WILMINGTON, Del, Nov 14 (Reuters) - A Tesla Inc
director and a former executive took the stand on Monday and
defended Elon Musk's $56 billion pay package against a
shareholder's claims that the entrepreneur dictated terms of the
deal to finance his dream of traveling to Mars.
Tesla shareholder Richard Tornetta hopes to prove that Musk
used his dominance over the electric vehicle maker's board to
craft the 2018 package and then duped investors into approving
The first day of a week-long trial in Wilmington, Delaware,
featured testimony from Ira Ehrenpreis, a Tesla director since
2007, who was pressed to explain why the board did not demand
that Musk dedicate himself to the company full-time.
"We never had the kind of relationship with Elon where he
was punching the clock," said Ehrenpreis, who chaired the
committee that developed the pay package.
Musk, who is also CEO of rocket company SpaceX and founded
tunneling venture The Boring Co, is scheduled to testify on
A video clip was played from Musk's 2021 deposition in which
he was asked if the board demanded he dedicate a certain amount
of time to Tesla.
"No, that would have been silly," Musk responded. Ehrenpreis
said Musk and the board were focused on achieving targets, not
time spent at Tesla.
Former Tesla general counsel Todd Maron also took the
witness stand and was asked about an email Musk sent him while
the pay package was being developed that mentioned putting
"money toward Mars if I am successful."
Maron said he was ambivalent about what Musk did with his
money if he met the targets. "I thought it was pretty
Tesla's shareholders have become concerned that Musk is
distracted by Twitter, which he bought for $44 billion last
Musk, speaking virtually to a business conference on the
sidelines of the G20 summit in Bali, Indonesia, on Monday said
he had too much on his plate at the moment.
He later tweeted that he had been at Twitter's San Francisco
headquarters all night. "Will be working & sleeping here until
org is fixed," he tweeted.
Tornetta has asked the court to rescind the pay package,
which Tornetta's attorney Greg Varallo said was $20 billion
larger than the annual gross domestic product of the state of
Musk and Tesla's directors, who are also defendants, have
denied Tornetta's allegations, arguing that the pay package
ensured the entrepreneur would guide Tesla through a critical
period, which helped drive the stock tenfold higher.
The case will be decided by Chancellor Kathaleen McCormick
of Delaware's Court of Chancery, who also oversaw the legal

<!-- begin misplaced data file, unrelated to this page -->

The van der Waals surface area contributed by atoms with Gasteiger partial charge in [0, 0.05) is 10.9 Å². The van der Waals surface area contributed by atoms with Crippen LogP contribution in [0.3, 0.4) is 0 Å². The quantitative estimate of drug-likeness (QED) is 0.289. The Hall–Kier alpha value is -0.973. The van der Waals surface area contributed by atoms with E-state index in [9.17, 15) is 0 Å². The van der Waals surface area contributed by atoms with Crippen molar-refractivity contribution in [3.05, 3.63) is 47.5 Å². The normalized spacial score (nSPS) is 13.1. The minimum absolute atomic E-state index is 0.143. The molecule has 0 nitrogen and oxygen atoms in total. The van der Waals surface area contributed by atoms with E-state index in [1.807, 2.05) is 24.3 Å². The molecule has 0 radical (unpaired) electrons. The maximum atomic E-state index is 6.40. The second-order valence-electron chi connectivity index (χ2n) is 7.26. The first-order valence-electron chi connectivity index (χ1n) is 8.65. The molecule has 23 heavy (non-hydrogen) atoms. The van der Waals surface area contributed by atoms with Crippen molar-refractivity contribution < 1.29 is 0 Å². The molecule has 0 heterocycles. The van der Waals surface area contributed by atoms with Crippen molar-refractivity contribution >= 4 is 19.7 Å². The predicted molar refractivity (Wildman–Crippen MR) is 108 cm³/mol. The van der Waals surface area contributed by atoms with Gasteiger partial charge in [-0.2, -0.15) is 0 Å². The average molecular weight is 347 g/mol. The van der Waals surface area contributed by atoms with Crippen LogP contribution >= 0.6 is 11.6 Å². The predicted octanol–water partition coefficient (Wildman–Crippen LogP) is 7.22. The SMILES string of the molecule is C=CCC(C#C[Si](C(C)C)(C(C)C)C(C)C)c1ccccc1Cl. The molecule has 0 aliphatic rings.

dispute between Twitter Inc and Musk.
Tesla Chair Robyn Denholm and former Chief Financial Officer
Deepak Ahuja are scheduled to testify on Tuesday.
WIDE LATITUDE TO SET PAY
Legal experts said Musk is in a better legal position in the
pay case than he was in Twitter's lawsuit, which prevented him
from walking away from the takeover.
Boards have wide latitude to set executive compensation,
legal experts say.
However, directors must meet more stringent legal tests if
the pay involves a controlling shareholder. Part of this trial
is likely to focus on whether that description fits Musk.
While he owned 21.9% of Tesla in 2018, plaintiffs are likely
to cite what is seen as his domineering personality and ties to
"There is no case in which a 21.9% shareholder who is also
the chief executive has received a structured payout plan of
this magnitude," said Lawrence Cunningham, a corporate law
professor at George Washington University.
A pay battle between The Walt Disney Co and a
shareholder shows how much deference Delaware courts give boards
in setting compensation.
A Disney shareholder sued in 1997 over a $130 million
severance payment to former president Michael Ovitz, who was
with the company less than two years. The shareholder lost at
trial in 2005, and the Delaware Supreme Court upheld the ruling
However, the Disney case involved the firing of an executive
who was accused of underperforming. Tesla has flourished under
The disputed Tesla package allows Musk to buy 1% of Tesla's
stock at a deep discount each time escalating performance and
financial targets are met. Otherwise, Musk gets nothing.
Tesla has hit 11 of the 12 targets as its value ballooned
briefly to more than $1 trillion from $50 billion, according to
A decision will likely take around three months after the
trial and could be appealed to the Delaware Supreme Court.
(Reporting by Tom Hals in Wilmington, Delaware; additional
reporting by Hyunjoo Jin in San Francisco and Jody Godoy in New
York; Editing by Noeleen Walder and Bill Berkrot)